Proving the Benefits of a Smile

November 20, 2013 Katharina Lochner

Smiling is Good For You

Please do smile, because it is quite likely to be good for you. Researchers connect smiling to success and well-being, longevity, health, and even positive perception by others.

In a TED Talk, speaker, writer and entrepreneur Ron Gutman gives an overview of research around the benefits of smiling.

In a 30 year longitudinal study researchers predicted how fulfilling and long-lasting subjects’ marriages would be, what scores they would have in standardised tests of well-being and how inspiring they would be to others from their smiles in a college yearbook. In another study, the span of a smile predicted longevity – the bigger the smile, the longer subjects’ lives.

Smiling seems to be inborn: babies are born smiling and smile a lot while sleeping and also while being awake. It seems to be universal to cultures and people across all cultures are able to distinguish a true from a fake smile. The act of smiling already makes us feel better and stimulates our reward system in the brain in such a way that even chocolate is not able to.

Smiling even can make us healthier. It can reduce the level of stress hormones and raise the level of mood enhancing hormones. Furthermore, it can reduce blood pressure. Finally, it can also make us look more likeable, but also more competent.

How come smiling has such a positive impact on our health, well-being and success in life? Smiling is an indicator that the individual is in a positive emotional state. Thus, maybe the research on positive emotions can explain many of the findings. For example, we know that a certain relation of positive to negative emotions (3:1) makes us flourish. There is also research indicating that happiness makes us successful in building our careers. And, finally, we know that well-being is related to health and longevity.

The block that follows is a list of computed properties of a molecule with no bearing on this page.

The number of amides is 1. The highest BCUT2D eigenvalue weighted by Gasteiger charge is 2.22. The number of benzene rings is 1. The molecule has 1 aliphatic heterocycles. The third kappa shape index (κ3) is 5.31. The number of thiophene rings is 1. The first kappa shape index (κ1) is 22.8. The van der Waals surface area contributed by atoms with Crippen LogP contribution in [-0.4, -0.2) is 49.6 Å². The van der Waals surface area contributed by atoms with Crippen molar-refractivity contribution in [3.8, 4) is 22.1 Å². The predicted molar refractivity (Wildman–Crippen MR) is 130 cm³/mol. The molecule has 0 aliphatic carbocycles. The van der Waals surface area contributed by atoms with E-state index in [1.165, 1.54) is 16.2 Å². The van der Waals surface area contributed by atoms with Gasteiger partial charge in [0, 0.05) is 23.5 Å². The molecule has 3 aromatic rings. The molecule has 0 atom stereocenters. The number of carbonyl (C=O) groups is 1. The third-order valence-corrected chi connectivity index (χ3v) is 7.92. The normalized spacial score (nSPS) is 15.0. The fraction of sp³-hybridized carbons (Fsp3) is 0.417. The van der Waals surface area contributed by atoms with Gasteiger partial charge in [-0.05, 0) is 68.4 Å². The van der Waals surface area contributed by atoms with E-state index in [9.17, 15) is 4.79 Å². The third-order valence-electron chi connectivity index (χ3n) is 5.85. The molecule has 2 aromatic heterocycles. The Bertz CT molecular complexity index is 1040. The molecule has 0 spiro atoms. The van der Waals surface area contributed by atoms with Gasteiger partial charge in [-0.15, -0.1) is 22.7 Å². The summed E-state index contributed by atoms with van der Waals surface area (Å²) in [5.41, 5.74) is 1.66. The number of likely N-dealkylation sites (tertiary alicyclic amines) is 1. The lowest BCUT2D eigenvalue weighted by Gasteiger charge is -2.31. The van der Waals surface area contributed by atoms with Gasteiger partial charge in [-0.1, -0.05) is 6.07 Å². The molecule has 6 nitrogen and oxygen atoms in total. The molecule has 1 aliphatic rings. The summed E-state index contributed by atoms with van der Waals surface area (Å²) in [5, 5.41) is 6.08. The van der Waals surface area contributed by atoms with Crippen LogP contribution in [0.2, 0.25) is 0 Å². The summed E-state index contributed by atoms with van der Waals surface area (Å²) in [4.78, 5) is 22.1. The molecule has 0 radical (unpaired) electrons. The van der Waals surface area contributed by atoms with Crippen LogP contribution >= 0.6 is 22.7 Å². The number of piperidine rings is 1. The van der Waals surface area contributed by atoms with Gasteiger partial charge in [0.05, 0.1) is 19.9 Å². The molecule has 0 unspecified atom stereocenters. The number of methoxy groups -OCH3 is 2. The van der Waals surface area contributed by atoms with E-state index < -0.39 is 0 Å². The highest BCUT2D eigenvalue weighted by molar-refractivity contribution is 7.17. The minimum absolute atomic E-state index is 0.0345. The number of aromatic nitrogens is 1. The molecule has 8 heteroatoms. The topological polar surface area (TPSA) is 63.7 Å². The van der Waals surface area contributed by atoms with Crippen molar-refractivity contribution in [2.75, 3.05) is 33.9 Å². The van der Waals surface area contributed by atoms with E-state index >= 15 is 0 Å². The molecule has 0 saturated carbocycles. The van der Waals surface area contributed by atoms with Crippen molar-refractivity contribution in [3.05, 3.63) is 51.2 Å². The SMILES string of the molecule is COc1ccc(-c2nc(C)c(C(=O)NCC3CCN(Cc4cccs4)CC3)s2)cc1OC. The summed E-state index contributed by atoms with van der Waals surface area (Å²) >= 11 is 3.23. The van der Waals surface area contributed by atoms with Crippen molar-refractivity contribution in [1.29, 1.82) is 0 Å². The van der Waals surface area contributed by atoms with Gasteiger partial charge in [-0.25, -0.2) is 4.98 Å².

Thus, do what Ron Gutman suggests at the end of his talk: SMILE

About the Author

Katharina Lochner

Dr Katharina Lochner is the former research director for the cut-e Group which was acquired by Aon in 2017. Katharina is now a researcher and lecturer at the University of Applied Sciences Europe in Iserlohn, Germany. In her role at cut-e, she applied the research in organizational and work psychology to real-world assessment practice. She has a strong expertise in the construction and evaluation of online psychometric tools.

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